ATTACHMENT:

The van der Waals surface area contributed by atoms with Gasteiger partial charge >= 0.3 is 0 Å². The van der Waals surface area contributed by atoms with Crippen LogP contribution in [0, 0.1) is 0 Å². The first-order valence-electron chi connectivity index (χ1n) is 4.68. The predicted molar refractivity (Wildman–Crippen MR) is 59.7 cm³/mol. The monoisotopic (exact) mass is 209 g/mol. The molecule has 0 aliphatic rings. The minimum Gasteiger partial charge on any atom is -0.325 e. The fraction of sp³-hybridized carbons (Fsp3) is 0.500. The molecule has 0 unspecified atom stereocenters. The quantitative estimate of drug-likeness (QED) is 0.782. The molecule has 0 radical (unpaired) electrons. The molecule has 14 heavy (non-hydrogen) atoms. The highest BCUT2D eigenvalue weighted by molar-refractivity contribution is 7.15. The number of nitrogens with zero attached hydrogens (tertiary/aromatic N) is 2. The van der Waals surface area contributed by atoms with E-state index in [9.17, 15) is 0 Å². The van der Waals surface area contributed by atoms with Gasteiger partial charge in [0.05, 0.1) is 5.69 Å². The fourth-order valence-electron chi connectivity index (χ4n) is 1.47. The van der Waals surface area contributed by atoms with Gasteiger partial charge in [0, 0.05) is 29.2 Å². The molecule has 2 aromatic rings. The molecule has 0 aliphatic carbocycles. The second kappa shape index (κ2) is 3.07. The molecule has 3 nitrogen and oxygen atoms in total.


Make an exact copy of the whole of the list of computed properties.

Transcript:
The van der Waals surface area contributed by atoms with Gasteiger partial charge >= 0.3 is 0 Å². The van der Waals surface area contributed by atoms with Crippen LogP contribution in [0, 0.1) is 0 Å². The first-order valence-electron chi connectivity index (χ1n) is 4.68. The predicted molar refractivity (Wildman–Crippen MR) is 59.7 cm³/mol. The monoisotopic (exact) mass is 209 g/mol. The molecule has 0 aliphatic rings. The minimum Gasteiger partial charge on any atom is -0.325 e. The fraction of sp³-hybridized carbons (Fsp3) is 0.500. The molecule has 0 unspecified atom stereocenters. The quantitative estimate of drug-likeness (QED) is 0.782. The molecule has 0 radical (unpaired) electrons. The molecule has 14 heavy (non-hydrogen) atoms. The highest BCUT2D eigenvalue weighted by molar-refractivity contribution is 7.15. The number of nitrogens with zero attached hydrogens (tertiary/aromatic N) is 2. The van der Waals surface area contributed by atoms with E-state index in [9.17, 15) is 0 Å². The van der Waals surface area contributed by atoms with Gasteiger partial charge in [0.05, 0.1) is 5.69 Å². The fourth-order valence-electron chi connectivity index (χ4n) is 1.47. The van der Waals surface area contributed by atoms with Gasteiger partial charge in [0, 0.05) is 29.2 Å². The molecule has 2 aromatic rings. The molecule has 0 aliphatic carbocycles. The second kappa shape index (κ2) is 3.07. The molecule has 3 nitrogen and oxygen atoms in total.